What is Diabetes?

Diabetes is more than some diagnostic term…

Let’s start with a familiar analogy: jumping out of a plane without a parachute. It’s not the fall that kills you. It’s the hard landing that does it. There is nothing inherently wrong with falling, but it leads you to a gruesome conclusion.

High blood glucose and insulin are the fall. Heart disease, Alzheimer’s, neuropathy, nephropathy, retinopathy, and dyslipidemia are the hard landing.

Falling doesn't hurt you - the landing does

Okay, so you’ve been diagnosed with “diabetes.” What the heck does that even imply?

That is a great question because it’s a little harder to define than one might think. It’s more like some nebulous idea than a tangible and focused disease. Would you agree? That’s why we have to give it an entire post to itself. Some people think it is all about blood sugar. Some people think it is, itself, a disease. Some people think it is progressive and incurable.

It is none of those things. First, we break down the standard definitions and look at why they are misleading. Then we build back up with what the true definition is – starting from the root cause.


Diabetes is not just about blood sugar

Before we get started, we just want to clarify some terms. Diabetes and diabetes mellitus (DM) are each referring to the same thing. Sugar and glucose are also synonyms. Alright, let’s dive in...

Summary and Conclusion

  • Diabetes is not just marked by high blood sugar. Insulin also plays a major role in diabetes. It is the forgotten part of the story.
  • Hyperinsulinemia precedes high fasting blood sugar by over 20 years. This should be our real measurement of diabetes.
  • Diabetes is not a disease – it is a disease state that leads to actual diseases.

Thus follows our definition of what diabetes is:

Diabetes mellitus is a metabolic disease state or condition, originally marked by hyperinsulinemia, then followed by hyperglycemia that further leads to degenerative and fatal diseases.

Definitions from the Experts

“High blood glucose” – Classic

1) The National Institute of Diabetes and Digestive and Kidney Diseases (NIDDKD) defines diabetes as: “a disease that occurs when your blood glucose, also called blood sugar, is too high.”[1]

First point – don’t you think they could have come up with a less wordy name than NIDDKD? Second point – this definition does not explain it as a disease. You will find this kind of definition anywhere you look online. They are all very similar. It does not explain its direct harm or role as a disease. Rather, it explains it as a current state of being. The point is that this definition does not say what the heck the real problem is. Is high blood sugar the disease? Or does high blood sugar lead to disease?

Numbers to define diabetes

2) The American Diabetes Association sets the standards for quantifying it. Diabetes is having any combination of: an HbA1C level over 6.5%; a fasting plasma glucose level over 126 mg/dl; or having an oral glucose tolerance test reading over 200 mg/dl.[2]

We are getting a bit more technical here. These are just measurements your doctor reads from blood work. We can all be diagnostic doctors then… We just read blood numbers and look at a chart given to us from the “almighty experts” to see what matches. The problem with having definitions like these is that they wrongly put people into categories they don’t belong to. They also exclude people who should be diagnosed but don’t meet those requirements. It’s good to have some general outline for this stuff, but to categorize people as groups rather than individuals (and give them subsequent meds) is dangerous. More on that later.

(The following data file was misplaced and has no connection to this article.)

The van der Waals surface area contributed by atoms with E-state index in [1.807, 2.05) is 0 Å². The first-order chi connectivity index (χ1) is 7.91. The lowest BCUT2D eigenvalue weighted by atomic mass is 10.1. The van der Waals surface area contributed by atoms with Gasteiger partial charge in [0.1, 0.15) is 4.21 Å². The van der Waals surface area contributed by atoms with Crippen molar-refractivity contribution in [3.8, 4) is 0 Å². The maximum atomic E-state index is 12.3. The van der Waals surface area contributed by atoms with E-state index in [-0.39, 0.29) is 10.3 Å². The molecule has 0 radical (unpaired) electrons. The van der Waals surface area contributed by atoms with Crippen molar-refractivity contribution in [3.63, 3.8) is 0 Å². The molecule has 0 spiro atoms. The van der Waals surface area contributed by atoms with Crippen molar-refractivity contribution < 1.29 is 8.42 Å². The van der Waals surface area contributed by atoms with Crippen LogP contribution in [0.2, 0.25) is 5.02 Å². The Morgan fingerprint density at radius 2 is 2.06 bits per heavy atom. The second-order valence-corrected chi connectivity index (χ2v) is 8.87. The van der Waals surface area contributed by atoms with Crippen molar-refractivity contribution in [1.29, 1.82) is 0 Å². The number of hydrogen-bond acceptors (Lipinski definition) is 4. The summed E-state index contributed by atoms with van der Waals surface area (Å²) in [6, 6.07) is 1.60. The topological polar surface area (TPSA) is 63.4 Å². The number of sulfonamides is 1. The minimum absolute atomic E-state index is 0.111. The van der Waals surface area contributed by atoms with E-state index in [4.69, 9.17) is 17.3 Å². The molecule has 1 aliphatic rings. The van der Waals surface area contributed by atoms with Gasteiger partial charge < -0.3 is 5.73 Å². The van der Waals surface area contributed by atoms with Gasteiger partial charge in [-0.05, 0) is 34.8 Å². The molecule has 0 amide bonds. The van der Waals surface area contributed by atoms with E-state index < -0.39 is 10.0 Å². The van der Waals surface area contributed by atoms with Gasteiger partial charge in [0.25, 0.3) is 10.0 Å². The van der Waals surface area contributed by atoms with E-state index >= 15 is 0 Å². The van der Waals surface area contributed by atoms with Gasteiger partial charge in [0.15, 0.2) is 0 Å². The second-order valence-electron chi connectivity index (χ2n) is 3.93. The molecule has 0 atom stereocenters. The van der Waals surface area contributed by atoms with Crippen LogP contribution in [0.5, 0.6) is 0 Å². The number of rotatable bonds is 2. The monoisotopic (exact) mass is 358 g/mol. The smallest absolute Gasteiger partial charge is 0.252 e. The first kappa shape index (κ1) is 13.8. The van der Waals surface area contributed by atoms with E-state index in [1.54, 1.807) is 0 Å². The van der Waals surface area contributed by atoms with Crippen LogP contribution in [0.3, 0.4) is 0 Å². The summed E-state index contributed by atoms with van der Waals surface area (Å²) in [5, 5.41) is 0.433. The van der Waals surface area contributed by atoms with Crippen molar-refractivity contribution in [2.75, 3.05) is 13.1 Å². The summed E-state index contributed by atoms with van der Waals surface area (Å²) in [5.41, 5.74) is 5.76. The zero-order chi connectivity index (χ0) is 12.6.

Diabetes as a disease hangout

3) The Mayo Clinic talks about diabetes in a little different sense. They say, “Diabetes mellitus refers to a group of diseases that affect how your body uses blood sugar (glucose).”[3]

Okay, now we’re getting somewhere! This definition implies diabetes is more than “diabetes.” It encompasses a group of diseases. The Mayo Clinic comes at it from a different angle. Yes, diabetes is really the path to disease. However, they believe the diseases are not the result of high glucose – but rather, the diseases affect the high blood sugar. They interfere with the way your body uses energy. We like the point of view here, but it’s still not quite “there.” Blood sugar does cause many of the diseases, but the diseases also ruin the metabolism of glucose. It is really both. But, I do not want to confuse you too much now.

Diabetes is a hangout of diseases

These are all pretty interesting points of view, right? At least they get us thinking about what the real problem is. We just need to dive in a little deeper.

What about insulin?

We know insulin is tied closely to glucose, right? It’s a part of the common vernacular of diabetes. Well then we believe it’s smart to take a look at it. No other organization seems to care much for it. Why wouldn’t people be more concerned about the flip side of this glucose coin? Who knows. But it turns out, it plays a pretty important role in disease.

Insulin is a hormone released from your pancreas. It has several roles, most importantly of which is to regulate blood glucose.[4] Glucose can be used as energy by your cells. You have it floating around in your blood when you eat carbohydrate and sugar. Insulin is the substance that opens up your cell so you can actually get use of the glucose. That’s a very delicate role. So wouldn’t you think maybe a disease of glucose metabolism might have some relationship to insulin?

Insulin injections

It does, and to be fair, a lot of researchers understand there is a problem with insulin in somebody with diabetes. They know it as “insulin resistance.” Your body does not respond to insulin for one reason or another.[5] You gain high blood sugar when your cells do not open up from the hormone signaling. That’s the connecting bridge. But they still only look at it from the glucose point of view. Glucose, glucose, glucose. It’s still all about your blood sugar to define diabetes. It does play a part, but there is more too it.

Insulin Resistance / Hyperinsulinemia

Insulin resistance is the disease state in which your body doesn’t use insulin well. Hyperinsulinemia is the disease state in which you have too much insulin floating around in your blood.[6] We have a blog post relating to this very topic that goes into detail about the relationship and problems associated with hyperinsulinemia and insulin resistance. You can check it out here if you are interested in the specifics.

There are two very good, related questions surrounding the insulin balancing act:

1) Does insulin resistance cause high blood glucose? Or does high blood glucose cause insulin resistance?

2) Do high insulin levels cause insulin resistance? Or does insulin resistance cause high insulin levels?

This is getting deep… These are somewhat rhetorical questions made to make you think. There are proposed mechanisms for each situation. Our final conclusion: diabetes is all one big, cyclical and festering disease state. There is really no clear-cut answer, but we will do our best to dissect it.